The complicated extended family of the Tudors – The St John family

Margaret Beauchamp of Bletsoe

I’ve posted about Margaret Beauchamp of Bletsoe before. She is the mother of Margaret Beaufort – to the maternal grandmother of Henry VII. She was born in about 1410, the daughter of Sir John Beauchamp of Bletsoe in Bedfordshire.

In 1421 her brother John died and she became an heiress. She inherited the manors of Lydiard Tregoze in Wiltshire, Ashmore in Dorset as well as Bletsoe and Keysoe in Bedfordshire.

Four years later she married Sir Oliver St John. He died in 1437 in France. Margaret would marry again to John Beaufort, Duke of Somerset and have one child – Margaret Beaufort the mother of Henry Tudor. Margaret Beauchamp had effectively been elevated from the gentry to the aristocracy and her St John children became, at different times, more significant players upon the political chessboard as a consequence, sometimes with disastrous consequences.

Margaret Beaufort (Hever Castle)

Sir John St John, Oliver St John, Edith St John, Mary St John, Elizabeth St John, Agnes St John and Margaret St John were Margaret Beaufort’s half-siblings. Where there was close contact to Margaret Beaufort and the Tudors elevation followed.

Margaret St John became the prioress of Shaftesbury Abbey. She was elected in 1492 demonstrating that the nuns knew which sides their bread was buttered and were demonstrating their loyalty to the Tudor regime.

Edith St John married Geoffrey Pole a member of the Cheshire gentry and that would have been fine had not her son Richard then been married to Margaret the daughter of the Duke of Clarence (the one who drowned in a vat of wine). Henry VII regarded it as a safe marriage which would effectively remove Margaret from the political game of crowns. Unfortunately for Edith’s Pole grandchildren and at least one great grand child Henry VIII was less convinced – Henry, Reginald, Arthur and Geoffrey Pole came to represent the last of the Plantagenet line. Margaret, Countess of Salisbury was executed without trial. Henry Pole her eldest son was executed and his son who had been imprisoned in the tower with his grandmother Margaret never emerged. Geoffrey narrowly escaped execution and went into exile where he had a breakdown. He eventually died in 1558 a few days before his more famous brother Cardinal Reginald Pole who spoke out against Henry VIII’s divorce.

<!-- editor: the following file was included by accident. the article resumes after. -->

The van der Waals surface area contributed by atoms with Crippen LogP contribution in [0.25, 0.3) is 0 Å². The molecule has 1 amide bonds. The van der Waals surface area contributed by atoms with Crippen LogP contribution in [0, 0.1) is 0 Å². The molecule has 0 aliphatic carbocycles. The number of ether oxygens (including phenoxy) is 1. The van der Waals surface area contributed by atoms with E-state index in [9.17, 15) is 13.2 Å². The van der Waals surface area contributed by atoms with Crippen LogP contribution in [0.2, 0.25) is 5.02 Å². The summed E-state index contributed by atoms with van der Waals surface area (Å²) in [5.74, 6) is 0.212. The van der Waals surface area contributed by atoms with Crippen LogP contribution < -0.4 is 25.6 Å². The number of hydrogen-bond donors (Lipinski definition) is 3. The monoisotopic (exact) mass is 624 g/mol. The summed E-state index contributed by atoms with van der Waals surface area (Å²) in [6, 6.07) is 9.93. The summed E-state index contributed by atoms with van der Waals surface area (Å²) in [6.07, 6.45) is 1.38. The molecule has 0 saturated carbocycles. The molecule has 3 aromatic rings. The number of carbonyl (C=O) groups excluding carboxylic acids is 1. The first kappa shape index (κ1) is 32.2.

Two more of Margaret Beaufort’s half-siblings married into the Scrope family. The Scropes were an important North Yorkshire family who spent a lot of time on the borders fighting the Scots. Elizabeth St John was initially married to William la Zouche, the fifth baron. The Zouches were later attainted for their loyalty to Richard III but by then Elizabeth having been widowed in 1462 had married John Scrope, Baron Scrope of Bolton (Bolton Castle in Wensleydale) and another Yorkist.

Elizabeth, despite her Lancastrian antecidents, was one of Edward V’s godparents. Perhaps this isn’t so surprising given that Margaret Beaufort, Elizabeth’s half-sister, was herself godmother to one of Edward IV’s daughters. It reflects the fact that all parties thought that the battle for the throne was over and were settling down to winning power and influence under the Yorkist regime. There was no reason to suppose that Edward IV would die young and leave a minor on the throne.

John Scrope despite being Henry Tudor’s step-uncle supported Richard III at Bosworth so required a pardon, which was forthcoming. Unfortunately he then became involved with Lambert Simnel’s rebellion of 1487 and was forced to pay a large fine and stay in London. Ultimately his services as a northern lord were required for the traditional activity of fighting the Scots which he did in 1497 by which time Henry’s Aunt Elizabeth had died.

Elizabeth’s brother Oliver, the younger of the Margaret Beaufort’s two half-brothers married the twice widowed Elizabeth Scrope of Bolton, sister of John Scrope. He died in 1497 in Spain but his body was returned for burial to East Stoke.